Recent price increases of relatively scarce landed homes have outstripped gains for non-landed homes, leading to talk of an increasingly segmented market.
According to the Urban Redevelopment Authority’s third quarter price index released, overall private home prices rose 2.9 per cent in the three months to Sept 30 – below the preliminary estimate of 3.1 per cent.
The market was buoyed by landed home prices, which surged 7.7 per cent in the third quarter – up from 6.2 per cent in the previous quarter.
Prices of non-landed homes inched up only 1.6 per cent as the market slowed, owing to the impact of the Government’s property cooling measures introduced on Aug 30.
Detached homes, in particular, have led the pack with a strong 8.4 per cent price jump. They are now up 27 per cent in the first nine months of the year.
Terrace and semi-detached homes prices also rose 7.2 per cent and 7.5 per cent respectively from the previous quarter, surging 22 per cent and 23 per cent since the start of the year. This compares with a 12 per cent price gain in the same period for non-landed homes.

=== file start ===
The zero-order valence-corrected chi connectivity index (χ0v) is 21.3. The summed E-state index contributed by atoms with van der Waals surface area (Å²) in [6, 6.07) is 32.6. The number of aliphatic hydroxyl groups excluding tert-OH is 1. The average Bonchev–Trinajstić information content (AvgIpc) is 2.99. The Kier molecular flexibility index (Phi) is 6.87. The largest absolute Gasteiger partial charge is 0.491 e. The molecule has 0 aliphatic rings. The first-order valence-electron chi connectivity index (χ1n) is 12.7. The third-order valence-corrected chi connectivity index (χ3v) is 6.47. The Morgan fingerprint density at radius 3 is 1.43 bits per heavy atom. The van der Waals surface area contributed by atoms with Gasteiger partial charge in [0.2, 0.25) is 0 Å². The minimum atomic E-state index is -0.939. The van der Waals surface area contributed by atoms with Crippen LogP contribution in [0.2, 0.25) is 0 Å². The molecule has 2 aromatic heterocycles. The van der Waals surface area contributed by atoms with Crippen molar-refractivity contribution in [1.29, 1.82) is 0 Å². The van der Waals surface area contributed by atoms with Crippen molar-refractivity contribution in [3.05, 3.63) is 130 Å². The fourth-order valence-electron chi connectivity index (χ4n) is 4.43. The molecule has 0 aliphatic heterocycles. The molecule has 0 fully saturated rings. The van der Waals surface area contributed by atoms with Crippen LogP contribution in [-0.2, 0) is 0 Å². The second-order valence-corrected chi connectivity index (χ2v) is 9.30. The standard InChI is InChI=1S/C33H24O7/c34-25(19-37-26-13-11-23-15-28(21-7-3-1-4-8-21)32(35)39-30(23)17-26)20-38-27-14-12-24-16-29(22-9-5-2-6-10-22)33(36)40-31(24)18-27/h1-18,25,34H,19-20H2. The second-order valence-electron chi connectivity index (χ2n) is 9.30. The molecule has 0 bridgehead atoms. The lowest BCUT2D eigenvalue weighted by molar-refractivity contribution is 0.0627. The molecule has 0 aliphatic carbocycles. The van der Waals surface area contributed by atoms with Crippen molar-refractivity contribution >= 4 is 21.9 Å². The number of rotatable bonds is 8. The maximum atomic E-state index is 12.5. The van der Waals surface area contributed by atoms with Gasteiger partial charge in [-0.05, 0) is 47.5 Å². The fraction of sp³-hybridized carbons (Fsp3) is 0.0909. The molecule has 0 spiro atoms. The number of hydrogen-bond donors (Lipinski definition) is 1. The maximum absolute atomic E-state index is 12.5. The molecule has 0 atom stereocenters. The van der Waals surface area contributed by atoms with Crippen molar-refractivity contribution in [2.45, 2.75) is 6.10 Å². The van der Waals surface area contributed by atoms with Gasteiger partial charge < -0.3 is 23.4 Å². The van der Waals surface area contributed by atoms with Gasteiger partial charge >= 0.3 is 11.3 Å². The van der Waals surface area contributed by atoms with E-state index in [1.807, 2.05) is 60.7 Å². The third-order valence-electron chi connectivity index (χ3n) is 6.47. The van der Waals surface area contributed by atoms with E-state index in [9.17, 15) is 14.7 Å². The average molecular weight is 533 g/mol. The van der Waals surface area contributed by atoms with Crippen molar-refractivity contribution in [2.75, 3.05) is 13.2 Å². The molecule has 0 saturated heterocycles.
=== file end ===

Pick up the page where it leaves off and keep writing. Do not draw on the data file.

Property experts say that landed homes have performed robustly due to their limited supply and the strong economic growth.
The segment is also relatively insulated from the new property rules which target speculators. Landed homes tend to attract less speculation given the higher prices of such homes, the experts say.
Mr Colin Tan, head of research and consultancy of Chesterton Suntec International, said that home buyers are now looking towards landed property as they are less risky and are more likely to rise in value.
Mr Steven Tan, executive director of residential at the OrangeTee, said that unlike condos, where the Government can release more land to cater to growing demand, the supply of landed homes is relatively limited.
‘The new rules might affect buying sentiment but if the economy grows, more businesses make profits and incomes will rise, resulting in an increasing demand for such homes.’
He however expects a slight moderation in landed home price rises to about 2 per cent in the fourth quarter.
Cushman & Wakefield’s senior manager of Asia-Pacific research Ong Kah Seng predicts an average 3 per cent gain till the second quarter of next year.
Mr Ong said: ‘In addition to locals, foreigners – mainly PRs who are granted permission to buy landed homes – are also looking at landed homes where possible.’
DBS economist Irvin Seah said that the landed homes segment was more stable as it is usually made up of wealthier buyers who are less affected by the new rules such as tighter financing measures.